In terms of potential energy savings, the best candidates on a packaging line are the workhorse, analog, three-phase AC motors that power main machinery components and conveyor driveshafts, along with their accessories: the drives that feed them current and the gearboxes that convert their shaft rotation into torque.
When it comes to energy consumption, it pays to be aware of an important recent regulation governing AC motors.
Under the Energy Independence and Security Act, signed into law in December 2007, general purpose electric motors of 1 to 200 horsepower (HP) manufactured in the United States after 2010 have to meet an efficiency standard known as NEMA Premium.
NEMA is the National Electrical Manufacturers Association, a trade and standard-setting organization. The NEMA Premium standards for electric motor efficiency, generally speaking, exceed the previous regulatory standard by one to two percentage points. These motors cost about 15% to 20% more than standard motors, but the energy savings often give a quick return on investment. That situation applies to aftermarket motors replaced by end users as well as those that come with original equipment.
The new regulation includes most AC motors on today’s packaging lines-but there are exceptions. For example, if a motor is mounted to a gearbox but doesn’t have a mounting base, it can legally operate at less than the efficiency standards specified by the Energy Independence and Security Act. Therefore, it can pay for a purchaser who is mindful of energy efficiency to make sure that all motors on new equipment, even those that fall within EPAct loopholes, meet the standard or are specified with NEMA Premium efficiency.
In many cases, end users find it more cost-effective to repair motors instead of replacing them. When motors are repaired, they also can have their energy efficiency enhanced.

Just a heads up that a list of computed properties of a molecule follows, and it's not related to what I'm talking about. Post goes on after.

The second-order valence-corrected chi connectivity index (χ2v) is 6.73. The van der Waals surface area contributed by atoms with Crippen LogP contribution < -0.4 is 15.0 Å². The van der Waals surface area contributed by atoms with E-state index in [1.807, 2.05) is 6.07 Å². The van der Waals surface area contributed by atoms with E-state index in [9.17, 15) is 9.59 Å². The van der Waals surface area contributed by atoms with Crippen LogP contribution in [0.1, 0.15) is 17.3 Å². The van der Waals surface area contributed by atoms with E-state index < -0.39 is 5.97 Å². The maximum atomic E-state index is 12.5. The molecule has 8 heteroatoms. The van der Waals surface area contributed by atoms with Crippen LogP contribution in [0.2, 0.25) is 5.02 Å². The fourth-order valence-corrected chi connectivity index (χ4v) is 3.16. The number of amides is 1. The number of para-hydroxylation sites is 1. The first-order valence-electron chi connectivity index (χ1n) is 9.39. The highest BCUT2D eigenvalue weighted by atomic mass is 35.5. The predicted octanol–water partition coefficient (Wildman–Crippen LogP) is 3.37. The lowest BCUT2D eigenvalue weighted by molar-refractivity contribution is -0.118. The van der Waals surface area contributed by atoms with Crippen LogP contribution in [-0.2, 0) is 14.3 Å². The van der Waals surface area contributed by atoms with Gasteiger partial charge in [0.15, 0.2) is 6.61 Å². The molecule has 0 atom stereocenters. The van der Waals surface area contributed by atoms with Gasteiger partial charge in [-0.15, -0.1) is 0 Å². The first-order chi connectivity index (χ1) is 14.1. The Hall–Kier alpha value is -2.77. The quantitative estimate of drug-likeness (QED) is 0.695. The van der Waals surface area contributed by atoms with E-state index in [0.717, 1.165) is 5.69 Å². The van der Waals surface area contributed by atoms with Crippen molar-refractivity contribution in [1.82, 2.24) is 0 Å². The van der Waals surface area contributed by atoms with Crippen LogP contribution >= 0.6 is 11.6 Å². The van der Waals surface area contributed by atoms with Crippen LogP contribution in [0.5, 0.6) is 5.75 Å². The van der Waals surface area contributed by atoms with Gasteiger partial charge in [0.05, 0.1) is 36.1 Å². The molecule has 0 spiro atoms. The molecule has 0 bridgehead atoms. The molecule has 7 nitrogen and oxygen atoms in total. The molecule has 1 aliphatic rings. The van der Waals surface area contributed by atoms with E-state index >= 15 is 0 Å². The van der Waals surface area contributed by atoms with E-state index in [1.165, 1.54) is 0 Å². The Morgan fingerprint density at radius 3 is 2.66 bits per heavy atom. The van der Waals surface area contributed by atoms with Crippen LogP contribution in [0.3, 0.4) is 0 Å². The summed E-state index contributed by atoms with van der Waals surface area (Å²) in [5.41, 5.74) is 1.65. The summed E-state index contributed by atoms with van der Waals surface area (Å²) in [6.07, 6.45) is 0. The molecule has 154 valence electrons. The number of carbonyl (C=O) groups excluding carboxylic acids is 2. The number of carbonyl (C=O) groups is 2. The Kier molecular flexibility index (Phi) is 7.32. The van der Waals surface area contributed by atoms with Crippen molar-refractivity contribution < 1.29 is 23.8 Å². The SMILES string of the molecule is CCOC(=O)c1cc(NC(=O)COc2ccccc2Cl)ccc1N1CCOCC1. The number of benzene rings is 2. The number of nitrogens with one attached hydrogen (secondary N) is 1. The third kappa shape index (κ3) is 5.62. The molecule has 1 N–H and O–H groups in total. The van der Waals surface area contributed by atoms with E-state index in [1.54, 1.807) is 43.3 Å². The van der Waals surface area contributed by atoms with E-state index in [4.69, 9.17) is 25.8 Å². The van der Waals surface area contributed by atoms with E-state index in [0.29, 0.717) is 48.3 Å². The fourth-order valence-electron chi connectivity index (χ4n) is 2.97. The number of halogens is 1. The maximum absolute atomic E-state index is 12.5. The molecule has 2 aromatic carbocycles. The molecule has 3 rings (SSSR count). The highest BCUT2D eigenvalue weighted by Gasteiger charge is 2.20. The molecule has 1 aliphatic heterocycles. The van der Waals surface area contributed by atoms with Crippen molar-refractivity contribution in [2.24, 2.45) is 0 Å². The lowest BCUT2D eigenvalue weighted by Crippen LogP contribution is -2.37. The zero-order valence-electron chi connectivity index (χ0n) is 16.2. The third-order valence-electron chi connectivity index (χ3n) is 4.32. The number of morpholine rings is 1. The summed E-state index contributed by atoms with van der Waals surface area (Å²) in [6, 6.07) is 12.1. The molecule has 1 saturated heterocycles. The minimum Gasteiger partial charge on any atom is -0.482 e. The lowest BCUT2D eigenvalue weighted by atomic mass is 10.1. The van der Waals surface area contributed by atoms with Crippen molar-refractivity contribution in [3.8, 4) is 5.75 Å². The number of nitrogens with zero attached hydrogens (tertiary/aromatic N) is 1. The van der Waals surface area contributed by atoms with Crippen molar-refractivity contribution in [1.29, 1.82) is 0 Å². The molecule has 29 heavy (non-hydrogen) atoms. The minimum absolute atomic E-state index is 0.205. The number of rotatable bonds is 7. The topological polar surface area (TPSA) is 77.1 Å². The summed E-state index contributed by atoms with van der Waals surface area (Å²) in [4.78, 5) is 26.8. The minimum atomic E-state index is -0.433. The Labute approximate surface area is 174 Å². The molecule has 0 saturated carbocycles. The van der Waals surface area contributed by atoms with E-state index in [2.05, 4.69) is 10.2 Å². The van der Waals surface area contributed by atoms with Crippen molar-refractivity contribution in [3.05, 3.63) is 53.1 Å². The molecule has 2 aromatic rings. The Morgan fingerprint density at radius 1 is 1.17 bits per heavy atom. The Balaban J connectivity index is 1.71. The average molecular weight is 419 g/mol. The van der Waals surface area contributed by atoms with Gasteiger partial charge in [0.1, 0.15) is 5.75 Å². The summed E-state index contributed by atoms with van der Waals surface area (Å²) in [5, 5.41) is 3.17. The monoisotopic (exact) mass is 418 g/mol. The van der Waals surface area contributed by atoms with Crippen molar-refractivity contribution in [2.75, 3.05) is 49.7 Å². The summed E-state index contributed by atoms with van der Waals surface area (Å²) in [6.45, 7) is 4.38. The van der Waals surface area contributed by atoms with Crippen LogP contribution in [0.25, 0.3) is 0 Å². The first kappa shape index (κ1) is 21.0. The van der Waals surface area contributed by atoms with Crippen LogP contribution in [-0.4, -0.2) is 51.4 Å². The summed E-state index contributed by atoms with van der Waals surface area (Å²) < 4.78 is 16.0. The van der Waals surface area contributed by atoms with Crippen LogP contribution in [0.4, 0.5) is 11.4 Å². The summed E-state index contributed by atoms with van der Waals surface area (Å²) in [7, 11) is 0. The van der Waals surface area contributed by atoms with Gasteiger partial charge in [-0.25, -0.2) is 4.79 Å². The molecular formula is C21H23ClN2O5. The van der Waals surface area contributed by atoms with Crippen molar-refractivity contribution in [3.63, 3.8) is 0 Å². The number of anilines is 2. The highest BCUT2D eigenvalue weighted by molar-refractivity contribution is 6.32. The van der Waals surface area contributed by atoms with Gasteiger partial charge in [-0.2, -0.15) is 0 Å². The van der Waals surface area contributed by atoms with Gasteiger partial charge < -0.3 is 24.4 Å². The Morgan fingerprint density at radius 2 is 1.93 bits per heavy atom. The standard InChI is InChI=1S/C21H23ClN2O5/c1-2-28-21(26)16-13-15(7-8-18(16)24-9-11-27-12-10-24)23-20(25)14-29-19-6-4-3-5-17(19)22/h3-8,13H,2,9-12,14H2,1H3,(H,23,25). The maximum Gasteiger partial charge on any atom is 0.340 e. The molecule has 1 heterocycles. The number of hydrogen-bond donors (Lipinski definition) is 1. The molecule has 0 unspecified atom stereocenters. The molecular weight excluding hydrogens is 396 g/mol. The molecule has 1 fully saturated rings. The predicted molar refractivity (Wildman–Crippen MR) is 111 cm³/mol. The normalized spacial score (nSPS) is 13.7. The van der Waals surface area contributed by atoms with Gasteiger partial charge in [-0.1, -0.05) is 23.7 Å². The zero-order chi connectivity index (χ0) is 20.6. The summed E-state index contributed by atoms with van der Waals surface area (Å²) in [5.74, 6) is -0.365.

End users can insist that repairs be done according to ANSI/EASA (American National Standards Institute/Electrical Apparatus and Services Association) standards. The most common repair option to improve energy efficiency is rewinding the copper wire in the stator (the motor’s stationary inner core). Switching to a traditional, hand-inserted lap winding and increasing the slot fill (the overall amount of copper in the stator’s hollow slots) can improve heat transfer and reduce copper loss and winding temperature, improving the motor’s overall efficiency.
Power-transmission equipment also presents an opportunity for energy savings. The most common such devices are gearboxes, also known as speed reducers, which mechanically convert the rotation of a motor’s shaft into torque that turns machine components or moves conveyor belts.
As with motors, more expensive equipment can lead to long-term savings. Worm-gear speed reducers have been commonly used because they have relatively few moving parts, which makes them inexpensive to buy and maintain. The downside is that they can lose up to 50% of efficiency in translating the motor’s power into torque. Devices like helical-gear reducers are more expensive but can operate at up to 98% efficiency. For this reason, worm-gear devices are being phased out, but some equipment manufacturers still use them, either to save money or because their smaller size warrants their use in a given machine. F&BP